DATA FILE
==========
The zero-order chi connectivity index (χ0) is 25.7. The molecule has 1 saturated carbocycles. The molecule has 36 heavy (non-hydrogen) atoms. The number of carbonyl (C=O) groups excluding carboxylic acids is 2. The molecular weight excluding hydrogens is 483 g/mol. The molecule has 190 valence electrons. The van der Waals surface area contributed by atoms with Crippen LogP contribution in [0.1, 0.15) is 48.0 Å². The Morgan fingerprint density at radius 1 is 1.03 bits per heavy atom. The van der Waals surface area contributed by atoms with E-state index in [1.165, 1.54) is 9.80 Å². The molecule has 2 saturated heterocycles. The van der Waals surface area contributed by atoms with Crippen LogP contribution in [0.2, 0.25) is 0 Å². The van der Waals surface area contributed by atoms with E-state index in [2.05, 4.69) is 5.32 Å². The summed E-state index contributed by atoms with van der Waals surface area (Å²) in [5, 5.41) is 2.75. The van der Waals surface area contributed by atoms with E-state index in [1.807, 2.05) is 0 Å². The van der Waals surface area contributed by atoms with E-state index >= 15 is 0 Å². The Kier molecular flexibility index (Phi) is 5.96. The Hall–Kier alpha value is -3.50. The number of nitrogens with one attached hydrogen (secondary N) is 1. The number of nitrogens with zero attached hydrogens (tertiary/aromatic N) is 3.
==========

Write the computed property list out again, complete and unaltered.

The zero-order chi connectivity index (χ0) is 25.7. The molecule has 1 saturated carbocycles. The molecule has 36 heavy (non-hydrogen) atoms. The number of carbonyl (C=O) groups excluding carboxylic acids is 2. The molecular weight excluding hydrogens is 483 g/mol. The molecule has 190 valence electrons. The van der Waals surface area contributed by atoms with Crippen LogP contribution in [0.1, 0.15) is 48.0 Å². The Morgan fingerprint density at radius 1 is 1.03 bits per heavy atom. The van der Waals surface area contributed by atoms with E-state index in [1.165, 1.54) is 9.80 Å². The molecule has 2 saturated heterocycles. The van der Waals surface area contributed by atoms with Crippen LogP contribution in [0.2, 0.25) is 0 Å². The van der Waals surface area contributed by atoms with E-state index in [2.05, 4.69) is 5.32 Å². The summed E-state index contributed by atoms with van der Waals surface area (Å²) in [5, 5.41) is 2.75. The van der Waals surface area contributed by atoms with E-state index in [1.807, 2.05) is 0 Å². The van der Waals surface area contributed by atoms with E-state index >= 15 is 0 Å². The Kier molecular flexibility index (Phi) is 5.96. The Hall–Kier alpha value is -3.50. The number of nitrogens with one attached hydrogen (secondary N) is 1. The number of nitrogens with zero attached hydrogens (tertiary/aromatic N) is 3.